The Corydalis Flexuosa Story
The story opens in 1989, on a plant expedition in Western China, where three Englishmen -
"Frustration mounts as they are driven through dappled woods past startling sheets of blue, until the reluctance of their Chinese hosts to pause and allow the team to inspect the plants so inflamed their bladders that an urgent stop was insisted upon, during which time three small pieces of (Corydalis) rhizome were secreted in a moss-
To say the least, the secret's out. Over the past thirtyone years, those three stem snippets have been propagated into untold millions under three cultivar names: "Purple Leaf", "Pere David" and "China Blue."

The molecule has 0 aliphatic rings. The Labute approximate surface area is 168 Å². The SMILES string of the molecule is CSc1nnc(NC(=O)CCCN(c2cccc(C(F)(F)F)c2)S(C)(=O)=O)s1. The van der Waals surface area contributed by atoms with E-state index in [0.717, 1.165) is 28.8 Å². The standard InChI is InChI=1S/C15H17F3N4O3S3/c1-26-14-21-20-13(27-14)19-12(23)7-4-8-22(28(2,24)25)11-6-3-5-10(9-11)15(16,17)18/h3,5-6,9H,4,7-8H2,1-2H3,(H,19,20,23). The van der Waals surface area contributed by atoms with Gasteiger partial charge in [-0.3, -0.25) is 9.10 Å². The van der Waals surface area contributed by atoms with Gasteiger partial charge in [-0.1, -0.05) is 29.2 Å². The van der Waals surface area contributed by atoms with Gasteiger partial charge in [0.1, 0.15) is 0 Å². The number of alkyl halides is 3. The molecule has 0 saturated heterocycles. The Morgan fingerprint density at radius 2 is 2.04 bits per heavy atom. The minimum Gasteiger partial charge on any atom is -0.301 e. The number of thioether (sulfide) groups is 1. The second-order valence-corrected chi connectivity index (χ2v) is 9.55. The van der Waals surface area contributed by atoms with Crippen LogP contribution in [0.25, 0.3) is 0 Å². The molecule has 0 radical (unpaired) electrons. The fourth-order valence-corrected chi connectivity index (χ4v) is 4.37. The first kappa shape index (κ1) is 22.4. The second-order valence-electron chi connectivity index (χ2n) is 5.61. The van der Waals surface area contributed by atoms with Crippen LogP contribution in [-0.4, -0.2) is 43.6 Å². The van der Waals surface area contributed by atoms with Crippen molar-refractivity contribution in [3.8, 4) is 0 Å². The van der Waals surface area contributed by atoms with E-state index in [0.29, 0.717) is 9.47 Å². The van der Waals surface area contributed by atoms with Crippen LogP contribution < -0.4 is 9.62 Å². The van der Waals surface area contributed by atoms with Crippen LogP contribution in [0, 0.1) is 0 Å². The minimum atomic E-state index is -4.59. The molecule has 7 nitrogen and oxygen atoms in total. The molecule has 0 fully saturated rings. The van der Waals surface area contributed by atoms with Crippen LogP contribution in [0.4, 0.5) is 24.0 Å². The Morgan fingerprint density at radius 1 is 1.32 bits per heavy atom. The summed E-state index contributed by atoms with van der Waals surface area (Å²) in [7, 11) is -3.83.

Each makes a low-
The differences among the three are subtle but worth noting, though all are choice woodland plants. "Purple Leaf" has the best year-
"Pere David's" rich, turquoise-
With the floodgates now open, nurseries are increasingly awash in this bleeding-
Bloom time for all these baby blues is anywhere between March and June, then perhaps October and, who knows, maybe into winter. Impressive, but I wouldn't say they're unstoppable, since a number will go dormant in summer and disappear without a trace. It's a little unnerving if you've a rotten memory, so consider leaving their tags in the ground. Film canisters will work, too.